Head lice cause more stress than harm

Here are two words that strike fear in the heart of every parent: head lice.

The very thought that tiny blood-sucking, parasitic bugs are living on your child’s head and could spread among other family members before you kill them is enough to send even the toughest parents running for cover at the nearest pediatrician’s office.

“Head lice cause no medical harm, but lice cause an enormous amount of anxiety among parents and teachers at schools,” said Dr. Michael Cater, an Orange County pediatrician with an office in Tustin.

Adding to this anxiety is a new study revealing that some lice in California and 24 other states have become resistant to over-the-counter medication. Prescription medication may now be required to eradicate lice; however, natural alternatives can sometimes produce good results. 

Head lice are mostly spread from head-to-head contact, and lice infestations are common at many schools worldwide. In the United States, head lice infestations are most common among preschool- and elementary school-age children and their household members and caretakers, according to the Centers for Disease Control and Prevention.

t’s a myth that only poor or unclean children get head lice; lice infestations are common in all communities. In fact, it’s estimated that 6 million to 12 million lice infestations occur each year in the United States among children ages 3-11, said the CDC.

Head lice move by crawling; they cannot hop or fly. They are spread by direct contact with the hair of an infested person. Anyone who comes in head-to-head contact with someone who already has head lice faces the greatest risk, according to the CDC. Dogs, cats and other pets do not spread head lice, said the CDC.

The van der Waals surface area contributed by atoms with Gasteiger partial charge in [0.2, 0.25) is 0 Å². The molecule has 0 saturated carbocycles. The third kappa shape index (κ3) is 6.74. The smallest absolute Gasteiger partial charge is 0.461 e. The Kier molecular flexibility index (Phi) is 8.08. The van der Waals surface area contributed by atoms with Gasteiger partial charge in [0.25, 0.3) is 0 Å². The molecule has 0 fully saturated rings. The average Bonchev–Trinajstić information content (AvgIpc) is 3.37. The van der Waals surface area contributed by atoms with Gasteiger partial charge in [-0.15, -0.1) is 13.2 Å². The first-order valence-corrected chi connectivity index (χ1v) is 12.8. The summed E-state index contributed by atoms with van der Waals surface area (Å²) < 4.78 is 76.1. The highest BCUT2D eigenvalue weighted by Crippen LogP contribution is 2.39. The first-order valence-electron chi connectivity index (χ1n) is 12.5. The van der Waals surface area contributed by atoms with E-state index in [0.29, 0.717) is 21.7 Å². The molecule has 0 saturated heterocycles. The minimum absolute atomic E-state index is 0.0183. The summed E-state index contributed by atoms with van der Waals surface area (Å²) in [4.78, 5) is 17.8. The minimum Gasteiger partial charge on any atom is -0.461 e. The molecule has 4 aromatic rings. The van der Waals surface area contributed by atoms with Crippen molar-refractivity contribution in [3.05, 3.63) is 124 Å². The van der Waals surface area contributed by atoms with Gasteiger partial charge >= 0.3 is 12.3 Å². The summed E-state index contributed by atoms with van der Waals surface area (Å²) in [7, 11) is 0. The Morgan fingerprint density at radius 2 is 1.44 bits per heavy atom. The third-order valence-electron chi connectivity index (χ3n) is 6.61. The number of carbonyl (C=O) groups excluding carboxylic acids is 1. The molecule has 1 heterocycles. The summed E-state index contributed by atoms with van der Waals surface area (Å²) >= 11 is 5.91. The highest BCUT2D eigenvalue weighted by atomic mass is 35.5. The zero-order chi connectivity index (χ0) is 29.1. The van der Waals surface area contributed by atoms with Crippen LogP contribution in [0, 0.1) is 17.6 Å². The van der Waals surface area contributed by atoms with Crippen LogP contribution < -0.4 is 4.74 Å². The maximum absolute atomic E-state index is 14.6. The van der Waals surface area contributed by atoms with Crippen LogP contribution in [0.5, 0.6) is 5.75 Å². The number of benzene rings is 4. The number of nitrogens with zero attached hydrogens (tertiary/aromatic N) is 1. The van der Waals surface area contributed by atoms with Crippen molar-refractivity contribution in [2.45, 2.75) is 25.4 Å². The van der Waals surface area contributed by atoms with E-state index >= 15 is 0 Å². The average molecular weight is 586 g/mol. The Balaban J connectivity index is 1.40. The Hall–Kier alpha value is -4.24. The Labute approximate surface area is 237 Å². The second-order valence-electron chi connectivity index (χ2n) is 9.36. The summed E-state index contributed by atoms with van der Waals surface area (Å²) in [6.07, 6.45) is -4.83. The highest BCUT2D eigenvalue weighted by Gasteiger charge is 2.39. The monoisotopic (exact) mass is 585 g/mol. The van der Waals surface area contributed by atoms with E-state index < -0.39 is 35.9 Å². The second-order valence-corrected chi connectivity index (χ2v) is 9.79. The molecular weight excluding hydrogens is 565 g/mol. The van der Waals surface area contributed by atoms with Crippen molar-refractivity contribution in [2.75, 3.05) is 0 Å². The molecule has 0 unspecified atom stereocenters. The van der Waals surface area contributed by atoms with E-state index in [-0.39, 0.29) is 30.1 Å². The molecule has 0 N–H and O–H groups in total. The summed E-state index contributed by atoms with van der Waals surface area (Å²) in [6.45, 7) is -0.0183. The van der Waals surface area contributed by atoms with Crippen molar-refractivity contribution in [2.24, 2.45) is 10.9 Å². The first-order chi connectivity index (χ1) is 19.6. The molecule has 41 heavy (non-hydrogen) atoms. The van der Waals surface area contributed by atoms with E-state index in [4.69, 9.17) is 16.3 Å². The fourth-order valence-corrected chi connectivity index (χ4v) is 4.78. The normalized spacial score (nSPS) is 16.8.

If your child has an itchy scalp and the itching doesn’t stop, or you notice sores on the child’s scalp from scratching, the first step in dealing with a suspected head lice infestation is to call your pediatrician, said Cater. The pediatrician will examine the scalp and look for a living louse or nits (eggs) on the hair shaft, he said.

Keeping the child’s environment clean and free from lice and nits is equally important to prevent a re-infestation. Parents should also wash the child’s bed linens twice in hot water and wash all combs and brushes. The goal is to rid the child of the infestation and prevent the lice from returning. However, if you have taken all these steps and your child’s head is still itching, she might have lice again. 

Your child’s pediatrician can tell if the lice have returned or the medication didn’t work for some reason, whether it was ineffective or applied incorrectly, said Cater. He said a different medication can be tried if necessary for a re-infestation.

Finally, a word about schools: The policy of the American Academy of Pediatrics is that a child should not be restricted from attending school for head lice, said Cater. Every school district handles the issue differently. Parents can ask their child’s school for its head lice policy, if there is one.